You have high cholesterol if your total cholesterol exceeds 240 mg/dL or your LDL is higher than 160-189 mg/dL. However, these levels may vary from one person to another; your physician will base on other criteria to confirm the diagnosis.
High Blood Cholesterol Treatment
Home Remedies and Lifestyle
The treatment of high blood cholesterol requires a lifestyle change and taking medications. In fact, some people get complete relief from the disease without taking medication; they change their diet and do regular exercise. You need to eliminate or control every factor that can lead to increased cholesterol levels:
Disease – if you suffer from any disease that makes you a risk of high blood cholesterol, you should check your cholesterol regularly and take your medicines as prescribed. There are many diseases that can raise your cholesterol levels; the most common are mainly type 1 diabetes, chronic renal failure and hypothyroidism.
Hormone Replacement Therapy – If you are menopausal, with approbation of your doctor, you can follow a hormonal therapy adapted to your health. Along with a healthy diet, estrogen and progesterone replacement therapy can reduce in your blood the levels of LDL cholesterol and increase your HDL cholesterol levels.
Physical activity – regular exercise is the most effective way to keep your body healthy. Physical exercise stimulates your heart muscle, increases the production of your HDL cholesterol and helps you lose weight. In addition, physical exercise enhances and maintains your physical fitness and overall health. You do not need to lift heavy weight to exercise; fast walking for 30 to 45 minutes at least three times a week is enough to keep you in good shape.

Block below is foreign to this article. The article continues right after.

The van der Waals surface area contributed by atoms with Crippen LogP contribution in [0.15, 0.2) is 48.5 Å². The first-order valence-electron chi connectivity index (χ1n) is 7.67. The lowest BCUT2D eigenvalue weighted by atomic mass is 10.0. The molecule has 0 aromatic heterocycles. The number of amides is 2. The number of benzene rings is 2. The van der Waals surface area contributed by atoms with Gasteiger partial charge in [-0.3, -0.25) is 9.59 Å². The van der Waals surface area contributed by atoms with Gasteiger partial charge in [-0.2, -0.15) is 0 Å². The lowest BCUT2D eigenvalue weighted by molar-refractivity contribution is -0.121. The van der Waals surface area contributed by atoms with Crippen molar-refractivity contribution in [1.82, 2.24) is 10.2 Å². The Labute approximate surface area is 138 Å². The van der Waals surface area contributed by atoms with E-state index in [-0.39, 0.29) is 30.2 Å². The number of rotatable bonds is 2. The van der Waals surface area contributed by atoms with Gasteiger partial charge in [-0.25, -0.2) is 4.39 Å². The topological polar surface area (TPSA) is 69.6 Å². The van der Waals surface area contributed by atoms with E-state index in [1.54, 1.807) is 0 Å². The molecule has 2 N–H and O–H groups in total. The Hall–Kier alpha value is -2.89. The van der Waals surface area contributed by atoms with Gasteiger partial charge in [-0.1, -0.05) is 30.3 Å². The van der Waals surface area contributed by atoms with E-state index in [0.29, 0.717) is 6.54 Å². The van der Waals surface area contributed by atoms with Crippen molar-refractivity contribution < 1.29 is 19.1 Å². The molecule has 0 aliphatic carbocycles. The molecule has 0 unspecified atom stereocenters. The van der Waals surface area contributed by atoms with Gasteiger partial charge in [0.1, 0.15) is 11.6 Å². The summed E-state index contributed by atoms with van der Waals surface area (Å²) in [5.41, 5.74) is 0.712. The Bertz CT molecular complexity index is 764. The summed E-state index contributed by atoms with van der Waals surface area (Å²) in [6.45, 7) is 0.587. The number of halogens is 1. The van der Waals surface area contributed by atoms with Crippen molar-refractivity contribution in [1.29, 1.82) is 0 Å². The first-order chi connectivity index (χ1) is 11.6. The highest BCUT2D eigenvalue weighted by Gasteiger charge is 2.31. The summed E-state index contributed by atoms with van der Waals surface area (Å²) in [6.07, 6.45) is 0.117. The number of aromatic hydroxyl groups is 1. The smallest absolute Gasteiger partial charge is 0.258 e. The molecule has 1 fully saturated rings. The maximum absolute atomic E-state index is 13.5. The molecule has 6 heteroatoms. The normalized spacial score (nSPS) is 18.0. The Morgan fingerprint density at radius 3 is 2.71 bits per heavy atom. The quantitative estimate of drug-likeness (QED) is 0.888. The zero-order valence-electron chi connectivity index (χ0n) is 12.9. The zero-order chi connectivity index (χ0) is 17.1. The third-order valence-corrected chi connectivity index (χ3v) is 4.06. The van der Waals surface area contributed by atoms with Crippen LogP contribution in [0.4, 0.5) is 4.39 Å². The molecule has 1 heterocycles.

Stop smoking – smoking increases not only cholesterol but also the risk of heart attack. Nicotine may decrease up to 15% of your HDL cholesterol (the good cholesterol). It is shown in many studies that smokers tend to have higher levels of LDL cholesterol in their blood than non-smokers do. In addition, smoking is the major factor of many types of cancer and cardiovascular disease.
Healthy Diet – to have normal cholesterol levels, it is important to reduce your fat intake. Therefore, eat lot of legumes, fruits and cruciferous vegetables, and whole grain breads. Eliminate or reduce in your diet coffee, salt, soft drinks, fatty meats, offal, egg yolks, fried foods, butter, desserts, sweeteners and sauces. Certain fats such as olive oil, flaxseed oil, fish oil are strongly recommended.
According to the American Heart Association and other credible health organizations, if you have high cholesterol, you should:
- limit your intake of salt
- limit your saturated fat to less than 7% of your total calories intake.
- Limit your polyunsaturated fat less than 10% of your total calories
- Take up to 25 g of dietary fiber per day
- Take up to 20% monounsaturated fat of your total calories intake.
- Consume less than 200 mg cholesterol per day if you already have a cardiovascular problem.